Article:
The reverse of Alejandro Peña's 1984 Donruss card. (Donruss baseball card photographed by Milo Stewart Jr./National Baseball Hall of Fame and Museum)

“We’d have to consider that one,” Rangers general manager Joe Klein told the Fort Worth Star-Telegram of a proposed trade that would have sent catcher Jim Sundberg to the Dodgers in exchange for Peña, Mike Marshall and Dave Stewart.

But the Dodgers held onto Peña and he secured a spot on the team’s Opening Day roster in 1983. After pitching effectively out of the bullpen in April, Peña moved into the starting rotation in May and began consistently delivering quality starts. But in a June 16 game against the Braves, Peña felt something pop in his shoulder on a pitch to Dale Murphy. He hid the injury from trainers – a decision that would eventually haunt him.

“He’s a tough guy and he doesn’t say much,” Dodgers team doctor Frank Jobe told the Los Angeles Times. “(But) you can’t operate on everybody that has a sore arm.”

Peña completed the 1983 season – despite migraine headaches that hospitalized him at one point – with a 12-9 record and a 2.75 ERA over 177.0 innings. The Dodgers won the NL West but lost in the NLCS to the Phillies, where Peña was limited to just one appearance and 2.2 innings.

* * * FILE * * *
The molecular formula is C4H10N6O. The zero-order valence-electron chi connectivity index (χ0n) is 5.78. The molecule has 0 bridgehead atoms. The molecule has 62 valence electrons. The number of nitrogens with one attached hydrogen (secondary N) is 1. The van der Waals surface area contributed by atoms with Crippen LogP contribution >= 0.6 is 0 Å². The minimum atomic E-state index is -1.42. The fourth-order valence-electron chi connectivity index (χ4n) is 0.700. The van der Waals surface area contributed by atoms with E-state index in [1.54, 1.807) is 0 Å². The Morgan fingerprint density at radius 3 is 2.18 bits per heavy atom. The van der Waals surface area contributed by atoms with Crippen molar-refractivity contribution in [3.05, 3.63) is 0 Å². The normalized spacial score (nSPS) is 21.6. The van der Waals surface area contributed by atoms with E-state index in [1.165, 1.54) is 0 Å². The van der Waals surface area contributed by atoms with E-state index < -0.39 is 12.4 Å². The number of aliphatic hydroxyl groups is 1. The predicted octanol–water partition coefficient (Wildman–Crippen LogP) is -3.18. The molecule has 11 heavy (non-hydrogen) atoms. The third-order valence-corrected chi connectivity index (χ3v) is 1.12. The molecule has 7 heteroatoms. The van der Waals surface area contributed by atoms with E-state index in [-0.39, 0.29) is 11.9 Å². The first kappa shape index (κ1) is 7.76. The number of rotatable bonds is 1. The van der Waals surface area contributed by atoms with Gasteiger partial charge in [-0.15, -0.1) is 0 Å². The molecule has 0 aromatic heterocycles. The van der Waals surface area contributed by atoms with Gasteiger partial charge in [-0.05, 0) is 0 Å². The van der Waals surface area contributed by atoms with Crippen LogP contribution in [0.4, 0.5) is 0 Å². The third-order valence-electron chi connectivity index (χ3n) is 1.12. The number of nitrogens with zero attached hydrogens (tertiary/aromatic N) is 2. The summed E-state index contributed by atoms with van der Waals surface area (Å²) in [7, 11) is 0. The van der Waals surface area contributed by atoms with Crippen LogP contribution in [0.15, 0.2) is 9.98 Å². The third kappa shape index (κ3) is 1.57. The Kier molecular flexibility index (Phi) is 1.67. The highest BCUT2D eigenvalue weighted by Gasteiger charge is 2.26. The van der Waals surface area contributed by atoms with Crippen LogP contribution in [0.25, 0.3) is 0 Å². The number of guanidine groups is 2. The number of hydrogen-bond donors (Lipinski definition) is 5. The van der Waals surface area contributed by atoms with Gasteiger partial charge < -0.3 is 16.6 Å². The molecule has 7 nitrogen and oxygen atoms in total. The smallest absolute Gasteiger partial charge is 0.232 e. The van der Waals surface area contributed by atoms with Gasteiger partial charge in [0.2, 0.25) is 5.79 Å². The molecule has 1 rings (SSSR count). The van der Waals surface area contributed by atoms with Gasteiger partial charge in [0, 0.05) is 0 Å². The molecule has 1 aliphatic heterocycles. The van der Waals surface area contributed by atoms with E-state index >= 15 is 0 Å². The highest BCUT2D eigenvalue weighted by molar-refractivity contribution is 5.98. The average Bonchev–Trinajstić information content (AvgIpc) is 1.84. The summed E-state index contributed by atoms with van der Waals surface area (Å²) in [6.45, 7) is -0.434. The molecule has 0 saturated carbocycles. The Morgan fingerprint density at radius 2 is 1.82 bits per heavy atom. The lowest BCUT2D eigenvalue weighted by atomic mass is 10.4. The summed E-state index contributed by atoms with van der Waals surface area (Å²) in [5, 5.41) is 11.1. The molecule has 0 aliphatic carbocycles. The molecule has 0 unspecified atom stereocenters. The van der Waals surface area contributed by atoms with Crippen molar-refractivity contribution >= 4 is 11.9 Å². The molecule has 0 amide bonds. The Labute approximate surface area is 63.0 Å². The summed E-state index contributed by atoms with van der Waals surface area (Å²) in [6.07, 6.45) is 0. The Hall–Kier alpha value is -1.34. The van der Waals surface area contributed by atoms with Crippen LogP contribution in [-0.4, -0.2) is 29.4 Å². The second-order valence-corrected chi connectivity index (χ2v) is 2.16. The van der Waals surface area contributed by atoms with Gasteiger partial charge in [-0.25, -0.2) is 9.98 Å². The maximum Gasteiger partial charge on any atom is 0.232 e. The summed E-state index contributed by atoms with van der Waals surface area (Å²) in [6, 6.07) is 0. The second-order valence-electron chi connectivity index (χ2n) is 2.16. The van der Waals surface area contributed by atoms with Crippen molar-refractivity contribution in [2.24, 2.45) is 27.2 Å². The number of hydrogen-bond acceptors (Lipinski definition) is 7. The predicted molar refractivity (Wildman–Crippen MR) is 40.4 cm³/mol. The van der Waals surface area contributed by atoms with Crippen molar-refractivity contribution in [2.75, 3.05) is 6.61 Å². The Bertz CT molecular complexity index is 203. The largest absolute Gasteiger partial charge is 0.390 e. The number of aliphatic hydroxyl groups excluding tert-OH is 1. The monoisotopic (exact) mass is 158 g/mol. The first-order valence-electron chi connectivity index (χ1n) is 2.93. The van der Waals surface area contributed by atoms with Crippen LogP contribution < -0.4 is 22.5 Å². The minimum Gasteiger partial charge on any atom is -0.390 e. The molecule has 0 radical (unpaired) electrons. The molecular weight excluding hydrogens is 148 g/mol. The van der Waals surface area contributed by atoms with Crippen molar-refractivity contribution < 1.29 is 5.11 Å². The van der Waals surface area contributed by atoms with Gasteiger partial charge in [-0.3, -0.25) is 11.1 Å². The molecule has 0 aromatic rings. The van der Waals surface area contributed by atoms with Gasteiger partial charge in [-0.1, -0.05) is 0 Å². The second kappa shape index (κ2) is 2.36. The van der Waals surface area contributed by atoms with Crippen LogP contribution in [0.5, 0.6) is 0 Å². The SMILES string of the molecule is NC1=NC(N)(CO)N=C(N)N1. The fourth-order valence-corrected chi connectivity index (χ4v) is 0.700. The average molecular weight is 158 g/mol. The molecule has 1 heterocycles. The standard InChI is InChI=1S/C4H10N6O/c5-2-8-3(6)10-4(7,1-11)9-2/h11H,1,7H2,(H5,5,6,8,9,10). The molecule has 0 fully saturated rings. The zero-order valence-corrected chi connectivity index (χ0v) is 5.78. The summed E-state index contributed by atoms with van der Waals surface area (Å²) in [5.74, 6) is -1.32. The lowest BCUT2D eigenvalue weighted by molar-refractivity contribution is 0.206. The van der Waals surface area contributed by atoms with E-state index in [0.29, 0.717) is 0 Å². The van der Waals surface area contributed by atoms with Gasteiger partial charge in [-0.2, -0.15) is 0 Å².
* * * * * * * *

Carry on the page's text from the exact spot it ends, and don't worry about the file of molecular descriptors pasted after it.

“When I pitch, I don’t feel pressure at all,” Peña told the Los Angeles Times. “But I think I worry too much. I keep everything inside of me.”

In 1984, Peña was even better than the year before – going 12-6 with a big league-leading 2.48 ERA over 28 starts, pacing the NL with four shutouts. But Peña continued to experience pain and reported that a winter’s rest did nothing to ease it. On the eve of Spring Training of 1985, Jobe operated on Peña’s right shoulder.